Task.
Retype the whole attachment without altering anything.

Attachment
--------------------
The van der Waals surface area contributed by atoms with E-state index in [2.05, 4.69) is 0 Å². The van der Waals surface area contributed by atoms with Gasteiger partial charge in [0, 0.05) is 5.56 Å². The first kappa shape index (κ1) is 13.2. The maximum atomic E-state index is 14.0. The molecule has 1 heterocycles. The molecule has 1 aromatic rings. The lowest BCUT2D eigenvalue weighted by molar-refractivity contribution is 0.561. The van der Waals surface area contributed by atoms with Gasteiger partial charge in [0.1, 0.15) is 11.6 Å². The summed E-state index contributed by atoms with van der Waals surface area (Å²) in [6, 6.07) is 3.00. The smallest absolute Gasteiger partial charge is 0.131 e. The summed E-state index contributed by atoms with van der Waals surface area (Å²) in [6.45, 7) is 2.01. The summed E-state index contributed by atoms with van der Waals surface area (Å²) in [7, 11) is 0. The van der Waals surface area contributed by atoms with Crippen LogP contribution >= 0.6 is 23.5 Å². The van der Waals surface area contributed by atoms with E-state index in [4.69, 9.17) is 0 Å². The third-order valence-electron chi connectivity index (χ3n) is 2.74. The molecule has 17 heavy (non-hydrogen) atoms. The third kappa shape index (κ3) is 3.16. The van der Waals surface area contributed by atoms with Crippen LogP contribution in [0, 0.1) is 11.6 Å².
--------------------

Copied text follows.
The van der Waals surface area contributed by atoms with E-state index in [2.05, 4.69) is 0 Å². The van der Waals surface area contributed by atoms with Gasteiger partial charge in [0, 0.05) is 5.56 Å². The first kappa shape index (κ1) is 13.2. The maximum atomic E-state index is 14.0. The molecule has 1 heterocycles. The molecule has 1 aromatic rings. The lowest BCUT2D eigenvalue weighted by molar-refractivity contribution is 0.561. The van der Waals surface area contributed by atoms with Gasteiger partial charge in [0.1, 0.15) is 11.6 Å². The summed E-state index contributed by atoms with van der Waals surface area (Å²) in [6, 6.07) is 3.00. The smallest absolute Gasteiger partial charge is 0.131 e. The summed E-state index contributed by atoms with van der Waals surface area (Å²) in [6.45, 7) is 2.01. The summed E-state index contributed by atoms with van der Waals surface area (Å²) in [7, 11) is 0. The van der Waals surface area contributed by atoms with Crippen LogP contribution >= 0.6 is 23.5 Å². The van der Waals surface area contributed by atoms with E-state index in [4.69, 9.17) is 0 Å². The third-order valence-electron chi connectivity index (χ3n) is 2.74. The molecule has 17 heavy (non-hydrogen) atoms. The third kappa shape index (κ3) is 3.16. The van der Waals surface area contributed by atoms with Crippen LogP contribution in [0, 0.1) is 11.6 Å².